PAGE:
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When they first come home, they look as though they’ll stay young forever. And even as dogs age, their little bursts of puppy energy keep you thinking they’re drinking from the dog bowl of youth. But the aging process for dogs is unique leaving you to ask, “Why do dogs age so fast?”

The aging process does vary based on your dog breeds, your dog’s health, and various other factors. But whether you’re talking about small dogs or large dogs, your pet’s life expectancy matters. So, dog parents who want to explore how long dogs live have come to the right page.

Why do dogs age so fast? Your pup’s aging process can vary depending on the dog’s breed and some other important factors in their care and quality of life.

Info for Dog Parents: Why Do Dogs Age so Fast? And How Old is Your Pup in Dog vs Human Years?

You’ve heard it before: 1 year of a dog’s life equates to seven human years. This rumored calculation has been around for decades. But have you ever stopped to research if the calculation is valid?

Many people think this formula got its start because when it was formed, the life expectancy of people was about 70 years and the life expectancy for dogs averages out to around 10 years.

Hence, someone somewhere theorized that 1 dog year would be equivalent to 7 human years. However, science doesn’t actually support this theory. Not only do different dog breeds experience the aging process in different ways, but humans often live longer than 70 years of age.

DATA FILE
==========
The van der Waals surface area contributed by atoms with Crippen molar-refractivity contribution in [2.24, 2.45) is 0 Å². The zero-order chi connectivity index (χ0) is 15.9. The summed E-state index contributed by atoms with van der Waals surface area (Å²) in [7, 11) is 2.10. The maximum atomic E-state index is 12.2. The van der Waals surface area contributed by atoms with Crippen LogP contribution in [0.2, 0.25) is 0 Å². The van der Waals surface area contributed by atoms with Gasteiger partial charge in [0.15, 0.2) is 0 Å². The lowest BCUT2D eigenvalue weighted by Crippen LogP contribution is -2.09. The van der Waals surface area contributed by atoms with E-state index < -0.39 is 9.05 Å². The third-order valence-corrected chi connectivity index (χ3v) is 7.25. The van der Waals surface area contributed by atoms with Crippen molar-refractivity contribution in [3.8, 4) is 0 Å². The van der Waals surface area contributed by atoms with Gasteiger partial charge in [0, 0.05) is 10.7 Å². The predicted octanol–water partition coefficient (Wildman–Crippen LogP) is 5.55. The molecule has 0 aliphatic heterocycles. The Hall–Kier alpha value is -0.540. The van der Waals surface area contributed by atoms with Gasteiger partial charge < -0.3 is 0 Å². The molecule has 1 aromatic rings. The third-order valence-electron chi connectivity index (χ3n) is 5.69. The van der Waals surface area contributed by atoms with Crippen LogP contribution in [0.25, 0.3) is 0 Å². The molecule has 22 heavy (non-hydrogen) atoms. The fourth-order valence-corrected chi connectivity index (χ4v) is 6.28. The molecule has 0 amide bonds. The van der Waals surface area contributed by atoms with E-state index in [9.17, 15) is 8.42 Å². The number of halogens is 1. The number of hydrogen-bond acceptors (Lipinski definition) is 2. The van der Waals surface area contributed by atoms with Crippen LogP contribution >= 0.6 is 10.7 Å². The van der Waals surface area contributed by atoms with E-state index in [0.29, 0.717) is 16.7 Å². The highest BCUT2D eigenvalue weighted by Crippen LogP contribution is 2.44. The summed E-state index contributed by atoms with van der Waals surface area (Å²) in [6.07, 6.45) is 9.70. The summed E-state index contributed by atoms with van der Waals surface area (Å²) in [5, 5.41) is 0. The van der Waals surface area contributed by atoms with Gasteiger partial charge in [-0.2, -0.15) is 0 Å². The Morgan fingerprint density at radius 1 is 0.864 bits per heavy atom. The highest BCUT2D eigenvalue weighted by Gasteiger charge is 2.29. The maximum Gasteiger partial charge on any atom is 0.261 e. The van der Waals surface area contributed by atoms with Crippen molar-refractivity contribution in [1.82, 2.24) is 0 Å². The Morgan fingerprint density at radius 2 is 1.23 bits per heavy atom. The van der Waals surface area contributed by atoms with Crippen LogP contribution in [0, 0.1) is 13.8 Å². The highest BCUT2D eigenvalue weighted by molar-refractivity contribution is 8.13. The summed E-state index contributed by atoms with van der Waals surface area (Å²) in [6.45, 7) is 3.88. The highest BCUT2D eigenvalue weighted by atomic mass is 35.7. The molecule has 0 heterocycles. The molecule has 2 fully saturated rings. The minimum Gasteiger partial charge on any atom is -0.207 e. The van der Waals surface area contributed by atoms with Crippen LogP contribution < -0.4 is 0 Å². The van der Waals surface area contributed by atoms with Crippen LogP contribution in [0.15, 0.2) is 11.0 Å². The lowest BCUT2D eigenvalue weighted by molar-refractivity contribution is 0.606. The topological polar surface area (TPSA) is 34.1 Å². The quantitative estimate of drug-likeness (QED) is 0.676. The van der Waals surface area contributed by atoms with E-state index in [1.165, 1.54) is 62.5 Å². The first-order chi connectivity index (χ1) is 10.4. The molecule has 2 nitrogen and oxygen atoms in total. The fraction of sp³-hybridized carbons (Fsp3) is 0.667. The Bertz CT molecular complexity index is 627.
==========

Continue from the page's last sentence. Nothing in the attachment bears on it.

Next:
aging process | Ultimate Pet Nutrition

Should The Dog Years To Human Years Life Expectancy Ratio Be Updated?

A very recent study suggests that a newer formula, based on changes in dogs’ DNA through time, should be explored.1 As a guideline, the American Veterinary Medical Association suggests breaking down how dogs live like this:

  • The first year of a mid-size dog’s life should equate to approximately 15 human years.
  • The second year of a medium-sized dog’s life should equal about nine human years.
  • The third year (and each subsequent year that follows) for medium dog breeds, should equal approximately five human years.2

So, how can you support healthy aging for your pet? Are there ways to improve your dog’s health and ensure they live longer?

Average Life Expectancy Depends Heavily on Your Dog’s Breed and Size

As mentioned, certain dog breeds have longer lifespans than other dog breeds. In most cases, small dogs mature faster and live longer than larger dogs. Larger dogs age at an accelerated rate and their lives seem to be lived in fast motion. In fact, researchers conclude every 4.4 pounds of a dog’s body mass reduces their life expectancy by a month or so.3